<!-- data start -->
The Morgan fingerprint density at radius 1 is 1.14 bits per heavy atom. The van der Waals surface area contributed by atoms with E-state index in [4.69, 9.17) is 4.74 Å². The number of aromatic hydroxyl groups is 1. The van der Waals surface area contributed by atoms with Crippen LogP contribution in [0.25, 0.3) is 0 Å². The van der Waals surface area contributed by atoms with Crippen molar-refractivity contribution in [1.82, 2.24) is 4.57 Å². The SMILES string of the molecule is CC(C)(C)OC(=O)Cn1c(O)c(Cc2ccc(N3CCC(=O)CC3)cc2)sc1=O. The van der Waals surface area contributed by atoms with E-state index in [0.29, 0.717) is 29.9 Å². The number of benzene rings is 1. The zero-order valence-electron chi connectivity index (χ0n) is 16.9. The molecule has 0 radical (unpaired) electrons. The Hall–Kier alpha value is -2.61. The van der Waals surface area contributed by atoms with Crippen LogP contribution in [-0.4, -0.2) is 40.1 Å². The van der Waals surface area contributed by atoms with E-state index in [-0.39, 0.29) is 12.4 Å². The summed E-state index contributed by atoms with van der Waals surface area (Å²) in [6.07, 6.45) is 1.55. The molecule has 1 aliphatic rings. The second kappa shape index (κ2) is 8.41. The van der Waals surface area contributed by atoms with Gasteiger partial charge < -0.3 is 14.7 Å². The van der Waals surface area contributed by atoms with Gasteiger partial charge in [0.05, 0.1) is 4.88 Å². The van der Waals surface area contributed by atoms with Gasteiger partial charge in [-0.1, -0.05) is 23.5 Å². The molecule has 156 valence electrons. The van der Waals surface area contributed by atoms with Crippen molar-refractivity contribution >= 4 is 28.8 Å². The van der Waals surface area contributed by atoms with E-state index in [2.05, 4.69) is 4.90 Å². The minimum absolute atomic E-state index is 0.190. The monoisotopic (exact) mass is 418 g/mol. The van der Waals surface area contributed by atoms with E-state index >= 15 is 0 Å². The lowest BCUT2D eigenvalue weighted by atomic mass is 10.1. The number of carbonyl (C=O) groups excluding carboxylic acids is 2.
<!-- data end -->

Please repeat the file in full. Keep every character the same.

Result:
The Morgan fingerprint density at radius 1 is 1.14 bits per heavy atom. The van der Waals surface area contributed by atoms with E-state index in [4.69, 9.17) is 4.74 Å². The number of aromatic hydroxyl groups is 1. The van der Waals surface area contributed by atoms with Crippen LogP contribution in [0.25, 0.3) is 0 Å². The van der Waals surface area contributed by atoms with Crippen molar-refractivity contribution in [1.82, 2.24) is 4.57 Å². The SMILES string of the molecule is CC(C)(C)OC(=O)Cn1c(O)c(Cc2ccc(N3CCC(=O)CC3)cc2)sc1=O. The van der Waals surface area contributed by atoms with E-state index in [0.29, 0.717) is 29.9 Å². The number of benzene rings is 1. The zero-order valence-electron chi connectivity index (χ0n) is 16.9. The molecule has 0 radical (unpaired) electrons. The Hall–Kier alpha value is -2.61. The van der Waals surface area contributed by atoms with Crippen LogP contribution in [-0.4, -0.2) is 40.1 Å². The van der Waals surface area contributed by atoms with E-state index in [-0.39, 0.29) is 12.4 Å². The summed E-state index contributed by atoms with van der Waals surface area (Å²) in [6.07, 6.45) is 1.55. The molecule has 1 aliphatic rings. The second kappa shape index (κ2) is 8.41. The van der Waals surface area contributed by atoms with Gasteiger partial charge < -0.3 is 14.7 Å². The van der Waals surface area contributed by atoms with Gasteiger partial charge in [0.05, 0.1) is 4.88 Å². The van der Waals surface area contributed by atoms with Gasteiger partial charge in [-0.1, -0.05) is 23.5 Å². The molecule has 156 valence electrons. The van der Waals surface area contributed by atoms with Crippen molar-refractivity contribution >= 4 is 28.8 Å². The van der Waals surface area contributed by atoms with E-state index in [2.05, 4.69) is 4.90 Å². The minimum absolute atomic E-state index is 0.190. The monoisotopic (exact) mass is 418 g/mol. The van der Waals surface area contributed by atoms with E-state index >= 15 is 0 Å². The lowest BCUT2D eigenvalue weighted by atomic mass is 10.1. The number of carbonyl (C=O) groups excluding carboxylic acids is 2.